Friday, August 3, 2012

A Defense of Tactical Positioning in Tournament Play

Writing at Play the Game Andreas Selliaas provides a defense of the actions of the eight badminton players expelled from the Olympics for "playing to lose" in order to gain advantage in the seedings for knock-out play. He writes:
Eight badminton players have been expelled from the Olympic tournament for deliberately trying to lose their matches. This has been referred to as a scandal, but who is it a scandal for? When did it become illegal to try to gain the greatest tactical advantage in order to get as far as possible in a tournament?

The badminton players were thrown out of the Olympics because they did not live up to the Olympic ideal of athletes giving their all to win. They are said to have put both badminton and the Olympic ideals into disrepute. What happened with “the most important thing is not to win, but to take part”? The banned athletes were booed at because they were losing on purpose. The spectators had paid a lot of money for their tickets and they wanted their money’s worth.

I agree that it was embarrassing to watch, but I am doubtful of whether it was actually against the rules. What is more embarrassing is the fact that the rules are formed in a way that allows for these kinds of tactics. It is the ones who make the rules that should be expelled and not the athletes.
Sport' competition provides an unvarnished look at how human's respond to incentives in decision making contexts. No one should be surprised that people act in ways that they perceive will leave them better off than had they acted differently -- this is a core understanding from the social sciences.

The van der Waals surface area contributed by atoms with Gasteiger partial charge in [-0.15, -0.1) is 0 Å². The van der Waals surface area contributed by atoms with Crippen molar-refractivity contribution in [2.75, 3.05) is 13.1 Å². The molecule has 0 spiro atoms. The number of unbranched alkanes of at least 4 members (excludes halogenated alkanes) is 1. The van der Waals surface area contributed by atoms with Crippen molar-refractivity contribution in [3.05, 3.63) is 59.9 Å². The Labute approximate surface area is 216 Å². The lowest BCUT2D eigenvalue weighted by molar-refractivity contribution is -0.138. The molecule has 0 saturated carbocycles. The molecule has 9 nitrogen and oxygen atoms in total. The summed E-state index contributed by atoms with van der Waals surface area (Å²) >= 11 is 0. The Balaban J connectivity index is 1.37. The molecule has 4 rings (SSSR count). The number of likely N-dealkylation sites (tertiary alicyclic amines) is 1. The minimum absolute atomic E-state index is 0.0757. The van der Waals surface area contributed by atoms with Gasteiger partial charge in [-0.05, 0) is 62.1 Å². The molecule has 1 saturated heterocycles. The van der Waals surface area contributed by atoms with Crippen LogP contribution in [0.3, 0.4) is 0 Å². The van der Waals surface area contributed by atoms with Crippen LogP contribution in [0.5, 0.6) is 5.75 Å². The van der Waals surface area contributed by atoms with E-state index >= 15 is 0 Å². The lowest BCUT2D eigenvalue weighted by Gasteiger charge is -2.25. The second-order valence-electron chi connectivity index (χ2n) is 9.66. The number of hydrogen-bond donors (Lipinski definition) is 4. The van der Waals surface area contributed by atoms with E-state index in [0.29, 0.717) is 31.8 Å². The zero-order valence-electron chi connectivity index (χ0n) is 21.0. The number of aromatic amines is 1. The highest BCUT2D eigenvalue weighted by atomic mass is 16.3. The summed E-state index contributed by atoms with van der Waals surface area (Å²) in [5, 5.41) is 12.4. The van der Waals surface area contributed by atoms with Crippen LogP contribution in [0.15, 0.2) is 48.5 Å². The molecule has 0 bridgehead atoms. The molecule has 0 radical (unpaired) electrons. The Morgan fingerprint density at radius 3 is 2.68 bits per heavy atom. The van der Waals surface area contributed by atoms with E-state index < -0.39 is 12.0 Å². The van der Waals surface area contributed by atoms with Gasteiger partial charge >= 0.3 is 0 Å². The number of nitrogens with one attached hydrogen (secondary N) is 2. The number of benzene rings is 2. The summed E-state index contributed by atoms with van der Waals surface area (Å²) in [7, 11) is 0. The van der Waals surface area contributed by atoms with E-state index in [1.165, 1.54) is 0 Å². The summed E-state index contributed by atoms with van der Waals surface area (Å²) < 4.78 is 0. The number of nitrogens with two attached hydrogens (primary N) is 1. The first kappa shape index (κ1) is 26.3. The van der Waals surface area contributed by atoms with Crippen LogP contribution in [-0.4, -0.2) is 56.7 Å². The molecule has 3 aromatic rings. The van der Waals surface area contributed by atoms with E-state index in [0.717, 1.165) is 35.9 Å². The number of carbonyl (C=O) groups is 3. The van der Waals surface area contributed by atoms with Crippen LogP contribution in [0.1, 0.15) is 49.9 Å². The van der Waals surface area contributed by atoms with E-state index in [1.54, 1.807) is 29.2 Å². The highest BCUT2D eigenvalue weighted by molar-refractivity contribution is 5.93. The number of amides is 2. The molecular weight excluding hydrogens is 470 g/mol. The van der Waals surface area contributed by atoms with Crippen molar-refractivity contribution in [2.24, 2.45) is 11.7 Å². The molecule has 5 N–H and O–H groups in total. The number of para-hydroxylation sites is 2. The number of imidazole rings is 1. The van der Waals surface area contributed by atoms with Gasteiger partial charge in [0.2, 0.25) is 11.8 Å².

Selliaas provides several excellent examples of tactical positioning in Olympic competition:
When it comes to track and field I am sure that we will see Usain Bolt jog-trot in the initial heats and in the knock-out stages. Is this okay? Yes, because he wants to win and save his strength for when it really counts. There is no one who wants to expel Bolt from the Olympics for not performing his best at all times.

When Kobe Bryant – the second biggest sports star in the Olympics – sat on the bench for almost the whole game against Tunisia no one was demanding a refund for their tickets. The US was saving Bryant so that he would be able to perform well later in the tournament. They could probably have won by more with him on the court, but that is not what counts.
If badminton players see advantage in gaming the rules, it is not the fault of the players, but a poor design in the rules. To change how players behave, change the rules.


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